So, if Hunt’s system of graduated suffrage was in place, would it have boosted the electoral power of Romney’s older, richer constituency enough to flip the election? To find out, I did the math. In order to determine how many income-based bonus votes would be distributed, let’s first look at who pays taxes. According to IRS data, the roughly 198 million Americans who filed income tax returns in 2011 broke into these income levels:

After applying the Alpaca model to the taxpayer data (7 additional votes going to the top 10 percent etc.), here’s how many extra votes each income level would receive:

In this scenario, the 500,000 or so Americans earning $1 million or more would get 3.9 million extra votes, effectively increasing their voting power by 700 percent. The 84 million Americans making $50,000 or more would get 453 million extra votes while the 114 million making less than $50,000 would get just 63 million bonus votes. And that’s before you count the extra votes given to voters between 22 and 65.* Once I factored in extra votes for age (assuming that the age breakdown of 2012 voters was the same across all income levels), I was ready to rerun the most recent presidential election, Alpaca-style.

The result? Mitt Romney wins, but not by the landslide you might expect.

The result? Mitt Romney won—but not by the landslide you might expect.

In fact, under graduated suffrage, Romney would get 52 percent of the 1.8 billion votes cast—essentially the mirror image of Obama’s actual win. And it wouldn’t be the superwealthy that carry the election for him, but the well-off voters in the $50,000 to $100,000 bracket, who received the lion’s share of extra votes based on income. The 10-percenters are enough of a minority that their overall share of the total vote didn’t change much under the one-millionaire-seven-votes system. But the share of the Romney-leaning folks with above-average incomes jumped considerably—from less than a third of total votes in 2012 to more than half in the hypothetical election. And the millions of Americans making $30,000 or less got crushed: Their share of the vote dropped from 20 percent to 4 percent.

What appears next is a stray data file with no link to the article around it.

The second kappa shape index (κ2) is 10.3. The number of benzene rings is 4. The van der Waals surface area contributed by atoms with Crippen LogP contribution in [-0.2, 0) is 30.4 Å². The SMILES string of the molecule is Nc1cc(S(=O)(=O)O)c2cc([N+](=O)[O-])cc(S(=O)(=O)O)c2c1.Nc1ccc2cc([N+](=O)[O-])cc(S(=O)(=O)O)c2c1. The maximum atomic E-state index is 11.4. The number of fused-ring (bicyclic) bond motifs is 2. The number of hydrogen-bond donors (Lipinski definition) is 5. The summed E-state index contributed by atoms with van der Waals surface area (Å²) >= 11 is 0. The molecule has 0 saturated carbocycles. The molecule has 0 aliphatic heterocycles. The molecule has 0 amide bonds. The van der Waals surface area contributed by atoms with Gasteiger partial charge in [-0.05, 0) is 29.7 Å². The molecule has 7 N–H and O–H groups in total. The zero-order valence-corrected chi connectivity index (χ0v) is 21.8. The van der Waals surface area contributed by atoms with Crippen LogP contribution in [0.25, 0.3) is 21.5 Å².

Clearly, Hunt’s system would turn the American political system on its head, but perhaps not as dramatically as he might have hoped. But then, Hunt’s oligarchic utopianism extended beyond vote rigging: Alpaca also bans discussing politics and government business via “radio, TV and the theater” as well as public meetings of more than 200 people. Print media would be the only officially sanctioned medium for news and opinion. “The purpose of this limitation,” Hunt wrote, “is to prevent the illiterate or thoughtless from being aroused in “mass to impulsively overcome soundly considered, responsible views expressed by the printed word.” No doubt he would have loved the internet.

*A couple of things I did not try to include in my calculations: In Alpaca, corporate taxes are also counted toward one’s total tax bill, so it’s possible that the final distribution of votes is more concentrated toward the very top. Also, the Alpacan system assumes that men are primary breadwinners: A woman who earns less than her husband gets the same number of bonus votes as he does; yet a man who earns less than his wife “is on his own in making his showing for increased voting power.”